Logical segmentation. Ethernet. Network topologies. Latency.
These are a few of the topics experts will discuss during the NAB/Ennes “Broadcast Networking Workshop: Putting the Pieces Together” on Saturday, April 21, at the Las Vegas Convention Center. The six-hour session is part of the Broadcast Engineering Conference at NAB2001. The conference is co-produced by NAB and SBE.
Computer networking technologies have made it necessary for broadcast engineers to broaden their professional skills. Engineers today are expected to understand things like system standards and media-based network platforms.
Moderated by Richard Farquhar, vice president of RAF Associates Inc., the tutorial will focus on information technology, network installation, network hardware support, hardware requirements and connectivity.
“A lot is asked of engineers now. The point of the Ennes workshop is to provide current technology information to broadcast engineers so that they can go back to their facility with the ability to fluently discuss networking issues,” Farquhar said.
“The profession has to embrace the technological advances to make the most of the opportunities.”
A quick scan of help-wanted ads in publications like RW shows the need for broadcast engineers to master this evolving technology. Today, ads for openings with major broadcasters may ask for broadcast engineers experienced in networks, client server architecture and network protocols.
Farquhar said the broadcast industry has reached the point where everything has to be tied together. The challenge becomes interfacing information technology with the traditional audio and video platform.
“You have to understand how different systems communicate. It’s all about transfer. Business and media systems have to understand the same protocol that allows for that communication,” he said.
Networking protocol refers to a set of rules that govern communications. One of the biggest challenges with media-based networks is conversion, Farquhar said.
Engineers will learn about two basic categories of networks: Local-Area and Wide-Area Networks, or LANs and WANs. A subset is computer network types, like Ethernet, ARCnet and Token Ring, said presenter Terry Baun, president of Criterion Broadcast Services and certification committee chair for the Society of Broadcast Engineers.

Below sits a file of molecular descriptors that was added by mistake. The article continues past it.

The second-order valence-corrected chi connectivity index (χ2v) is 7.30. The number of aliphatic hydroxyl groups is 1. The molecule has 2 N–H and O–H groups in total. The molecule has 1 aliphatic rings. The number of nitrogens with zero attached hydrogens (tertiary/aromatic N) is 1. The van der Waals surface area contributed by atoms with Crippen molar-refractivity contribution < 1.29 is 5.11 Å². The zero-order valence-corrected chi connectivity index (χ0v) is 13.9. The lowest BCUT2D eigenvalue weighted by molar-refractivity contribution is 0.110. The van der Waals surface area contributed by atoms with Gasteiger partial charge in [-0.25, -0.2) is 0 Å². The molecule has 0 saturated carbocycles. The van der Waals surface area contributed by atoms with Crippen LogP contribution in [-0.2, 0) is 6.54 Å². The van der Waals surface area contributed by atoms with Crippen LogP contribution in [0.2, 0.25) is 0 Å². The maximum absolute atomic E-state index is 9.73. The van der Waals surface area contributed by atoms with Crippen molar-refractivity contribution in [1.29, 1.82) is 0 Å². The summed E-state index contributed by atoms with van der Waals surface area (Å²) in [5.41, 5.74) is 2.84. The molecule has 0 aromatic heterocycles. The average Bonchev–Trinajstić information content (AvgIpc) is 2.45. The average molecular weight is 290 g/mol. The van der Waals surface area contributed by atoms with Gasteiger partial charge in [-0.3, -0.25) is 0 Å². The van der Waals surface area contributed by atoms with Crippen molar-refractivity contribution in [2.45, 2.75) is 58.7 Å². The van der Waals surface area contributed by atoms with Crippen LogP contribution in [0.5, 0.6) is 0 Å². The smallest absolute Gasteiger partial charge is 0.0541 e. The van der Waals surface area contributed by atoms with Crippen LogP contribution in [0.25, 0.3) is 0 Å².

Ethernet, Token Ring and the Linux-based ARCnet are local-area technologies. WANs are simply interconnected local networks, Baun said.
More training needed
Baun said the SBE has discovered that most traditional broadcast engineers need further training on information technology.
“That’s simply because engineers were not trained in that specialty. It has become absolutely essential that they have some familiarity with basic networking issues.”
“Engineers should be in the loop on the decision-making process along with a MIS person when it comes to networking. Then they should be able to do some maintenance and troubleshooting after it’s installed,” Baun said.
The session’s focus will be on network hardware, Baun said, beginning with the basics. “We start out with the OSI (Open Systems Interconnection) network model and the different layers involved in building a network,” he said.
OSI consists of seven layers across which data must travel to get from one computer to another computer. The layers are split into two sets: the Application set and the Transport set.
Common computer network components like hubs, switches and bridges will be covered, Baun said. “We talk about cabling, connectors and doing a proper install. Things like coax, Cat-5 twisted pair and fiber optics.”
Issues specific to media-based systems will also be addressed, Baun said. “Things like sizing your UPS (uninterruptible power supply), grounding and surge suppression, and the advantages and disadvantages of the various kinds.”
Also to be explained: Audio Engineering Society/European Broadcast Union digital audio standard protocol. AES/EBU is the most common method for transmitting digital audio around a broadcast plant, Baun said.
Baun said the reliance of the broadcast industry on computers means engineers must learn about redundancy and how to back up systems when hard drives fail.
“With media platforms it’s so critical to have the support there because we have become so dependent on the PC to run the radio or television station. A computer crash or a network going down is no longer an option,” he said.
The broadcast engineering profession has gone through “basic break points” before, Baun said. This is when engineers need to develop new skills.
“For example, from tubes to transistors and from analog logic to integrated circuits and digital logic. This move into information technology is really no different. Engineers move ahead and learn,” he said.
Networking software will not be discussed at the session. The intent of the workshop is not to replace Novell- or Microsoft-specific courses, Farquhar said. Instead the goal is to put engineers in a position to learn basic network hardware issues “so that engineers can discuss network projects and serve as a resource to station management.”
Anyone attending the Broadcast Networking Workshop can take the SBE Certified Broadcast Networking Technologist (CBNT) exam upon the completion of the workshop. Contact SBE to register for the examination.